Tantalus Butte – a landmark in Carmacks, Yukon. It is named after a mythological figure from ancient Greece.
Tantalus was most famous for his eternal punishment. He was made to stand in a pool of water beneath a fruit tree with low branches, with the fruit ever eluding his grasp, and the water always receding before he could take a drink.
What an omen.
Historically, it was Frederick Schwatka who describes “In A Summer in Alaska” (1893):
In the region about the mouth of the Nordenskiöld River a conspicuous bald butte could be seen directly in front of our raft no less than seven times, on as many different stretches of the river. I called it Tantalus Butte, and was glad enough to see it disappear from sight.
To the Northern Tutchone people, it was known as Gun Tthi, which means ‘worm hill’. They believed that a giant worm with eyes like the sun lived in the hill, and if they made too much noise while passing by on the river, the worm would cause a big wind that would upset their boat.
And the boats in Carmacks are still upset. Many of the people stand in a pool of clear water under an abundantly filled fruit tree with low branches – and the good life does not seem within reach.
The boy I used to regularly pick up with the school bus from the neighbouring driveway: accused of first degree murder. The girl that met me as the bus driver with a mix of contempt and regard – always good for a verbal fight and thankful for the extra service when running late – died as a young woman on a medevac flight under disputable circumstances. A man my age, son of the elder who wanted to adopt me into the First Nation, vanished for a bottle of booze: stabbed to death and disposed off in the mighty Yukon River.
When I stood as part of the honour guard at the ceremony for the signing of the self-government agreement between the British Crown and the Little Salmon Carmacks First Nation – dressed in a brand-new yellow jumpsuit of an EFF (emergency fire fighter), which eventually gave me my Indian name Tsüne Cho (“Big Bird”) – I became the impression that the community of Carmacks was on a healing way. The people embarked on a journey together for a brighter future (“Together Today for our Children Tomorrow”).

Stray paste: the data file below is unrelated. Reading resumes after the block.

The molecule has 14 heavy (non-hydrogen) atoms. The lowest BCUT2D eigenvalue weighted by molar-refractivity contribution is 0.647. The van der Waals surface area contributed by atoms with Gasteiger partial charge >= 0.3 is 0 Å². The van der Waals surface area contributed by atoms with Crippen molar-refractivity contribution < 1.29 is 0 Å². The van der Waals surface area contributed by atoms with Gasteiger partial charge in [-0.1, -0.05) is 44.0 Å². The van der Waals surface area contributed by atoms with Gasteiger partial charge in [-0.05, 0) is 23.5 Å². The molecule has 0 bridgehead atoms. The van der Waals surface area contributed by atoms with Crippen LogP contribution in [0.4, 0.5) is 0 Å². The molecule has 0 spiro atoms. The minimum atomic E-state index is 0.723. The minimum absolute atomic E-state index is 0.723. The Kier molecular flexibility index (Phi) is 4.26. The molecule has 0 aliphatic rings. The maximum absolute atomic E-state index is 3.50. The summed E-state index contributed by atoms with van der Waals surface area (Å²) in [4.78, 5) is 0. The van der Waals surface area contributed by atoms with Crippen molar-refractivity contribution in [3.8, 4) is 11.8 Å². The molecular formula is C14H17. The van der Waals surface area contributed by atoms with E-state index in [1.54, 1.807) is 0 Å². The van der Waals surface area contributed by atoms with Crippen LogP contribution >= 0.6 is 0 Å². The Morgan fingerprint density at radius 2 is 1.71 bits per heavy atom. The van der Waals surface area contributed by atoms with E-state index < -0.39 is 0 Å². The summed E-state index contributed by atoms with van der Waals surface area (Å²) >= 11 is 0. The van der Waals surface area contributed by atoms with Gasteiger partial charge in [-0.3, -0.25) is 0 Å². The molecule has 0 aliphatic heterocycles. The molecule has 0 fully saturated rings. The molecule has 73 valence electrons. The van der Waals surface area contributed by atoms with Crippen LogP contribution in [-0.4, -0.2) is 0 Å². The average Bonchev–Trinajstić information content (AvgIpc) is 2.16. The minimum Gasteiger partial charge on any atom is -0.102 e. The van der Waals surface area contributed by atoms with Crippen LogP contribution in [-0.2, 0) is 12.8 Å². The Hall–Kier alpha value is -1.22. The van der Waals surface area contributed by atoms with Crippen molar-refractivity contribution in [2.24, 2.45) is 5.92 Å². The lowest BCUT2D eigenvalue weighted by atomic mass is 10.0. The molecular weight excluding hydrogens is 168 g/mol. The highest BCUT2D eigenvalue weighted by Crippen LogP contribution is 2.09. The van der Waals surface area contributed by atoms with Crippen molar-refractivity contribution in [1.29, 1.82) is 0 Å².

There was a strong focus on community development, on establishing self government, on taking control of indigenous peoples’ lives after a long period of colonization and paternalism by the state authorities. I had the impression that the worms of booze and drugs and violence started to crawl back into the burning mine shafts at Coal Mine Hill and Tantalus Butte.
Now, more than twenty years later, and from a distance, I sense that the curse of eternal punishment for the Northern Tutchone people of Carmacks is not broken yet. It is saddening to read of violent deaths, crime, and lack of improvement in the intercultural relationship between the representatives of the British Empire, the mainstream culture, and the indigenous people. As part of my own research into the beauty and challenges of working with indigenous communities, I concluded that it will take much effort to make peace with the colonial legacies and the genocidal policies that shaped the relationship between the “fuckin’ White man” and the “drunk Indian”.
Reading the news coverage of the latest coroner’s inquests and criminal court trials, involving people I got to know as neighbours in a small community with great potential on the banks of the Yukon and Nordenskjold Rivers, I sense that the war is still on: Health care staff are being accused of not doing the right (medical) thing; community members take little control of their less-than-health-promoting lifestyles but expecting a magic cure for their ills from the colonial health care system; the government of the Yukon has not even yet acknowledged the receipt of the recommendations from my own research for small policy changes that could improve the intercultural relationship and increase the cultural safety when working with indigenous communities.
It does not matter, whether the landmark hill near Carmacks is referred to by its colonial or its indigenous name: both names represent a predicament for a community that is longing deeply for healing at many levels, thus breaking the curses of the colonial legacy.
Arnold, O. F. (2012). Reconsidering the “NO SHOW” Stamp: Increasing Cultural Safety by Making Peace with a Colonial Legacy. Northern Review, (36), 77-96. Retrieved from https://thenorthernreview.ca/index.php/nr/article/view/259
Arnold, O. F., & Bruce, A. (2005). Nursing practice with Aboriginal communities: Expanding worldviews. Nursing Science Quarterly, 18(3), 259–263. https://doi.org/10.1177/0894318405277632
Arnold, O. F. (2005). Nursing with indigenous communities: The question of membership. Retrieved from https://ofradix.net/2012/11/21/nursing-with-indigenous-communities-the-question-of-membership/
Arnold, O. F. (2004). Working in Aboriginal communities: What kind of health are we promoting? Retrieved from https://ofradix.net/2017/09/14/working-in-aboriginal-communities-what-kind-of-health-are-we-promoting/
for Yukon News coverage on Carmacks (good news and other news):
for historical context on Tantalus Butte: http://www.explorenorth.com/library/mining/tantaluscoal.html